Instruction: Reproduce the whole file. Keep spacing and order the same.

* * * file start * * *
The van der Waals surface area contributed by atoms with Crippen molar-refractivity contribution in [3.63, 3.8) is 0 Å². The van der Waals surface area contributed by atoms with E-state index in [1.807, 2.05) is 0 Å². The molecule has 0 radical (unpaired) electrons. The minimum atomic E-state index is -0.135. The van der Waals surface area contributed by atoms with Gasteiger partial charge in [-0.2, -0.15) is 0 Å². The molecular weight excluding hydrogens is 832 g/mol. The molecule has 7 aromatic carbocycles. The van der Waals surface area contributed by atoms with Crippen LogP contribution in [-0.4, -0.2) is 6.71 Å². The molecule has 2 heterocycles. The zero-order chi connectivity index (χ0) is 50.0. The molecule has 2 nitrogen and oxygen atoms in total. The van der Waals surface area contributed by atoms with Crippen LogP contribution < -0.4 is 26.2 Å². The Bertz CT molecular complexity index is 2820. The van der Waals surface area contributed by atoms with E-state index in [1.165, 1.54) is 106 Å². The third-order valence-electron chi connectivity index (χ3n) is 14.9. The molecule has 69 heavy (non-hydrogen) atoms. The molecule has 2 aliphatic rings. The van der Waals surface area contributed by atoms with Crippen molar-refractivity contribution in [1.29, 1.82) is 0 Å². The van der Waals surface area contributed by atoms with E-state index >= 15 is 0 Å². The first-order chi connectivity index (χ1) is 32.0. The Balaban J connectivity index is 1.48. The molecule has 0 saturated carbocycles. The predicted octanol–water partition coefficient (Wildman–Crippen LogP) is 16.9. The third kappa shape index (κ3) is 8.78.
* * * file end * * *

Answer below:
The van der Waals surface area contributed by atoms with Crippen molar-refractivity contribution in [3.63, 3.8) is 0 Å². The van der Waals surface area contributed by atoms with E-state index in [1.807, 2.05) is 0 Å². The molecule has 0 radical (unpaired) electrons. The minimum atomic E-state index is -0.135. The van der Waals surface area contributed by atoms with Gasteiger partial charge in [-0.2, -0.15) is 0 Å². The molecular weight excluding hydrogens is 832 g/mol. The molecule has 7 aromatic carbocycles. The van der Waals surface area contributed by atoms with Crippen LogP contribution in [-0.4, -0.2) is 6.71 Å². The molecule has 2 heterocycles. The zero-order chi connectivity index (χ0) is 50.0. The molecule has 2 nitrogen and oxygen atoms in total. The van der Waals surface area contributed by atoms with Crippen LogP contribution < -0.4 is 26.2 Å². The Bertz CT molecular complexity index is 2820. The van der Waals surface area contributed by atoms with E-state index in [1.165, 1.54) is 106 Å². The third-order valence-electron chi connectivity index (χ3n) is 14.9. The molecule has 69 heavy (non-hydrogen) atoms. The molecule has 2 aliphatic rings. The van der Waals surface area contributed by atoms with Crippen molar-refractivity contribution in [1.29, 1.82) is 0 Å². The van der Waals surface area contributed by atoms with E-state index >= 15 is 0 Å². The first-order chi connectivity index (χ1) is 32.0. The Balaban J connectivity index is 1.48. The molecule has 0 saturated carbocycles. The predicted octanol–water partition coefficient (Wildman–Crippen LogP) is 16.9. The third kappa shape index (κ3) is 8.78.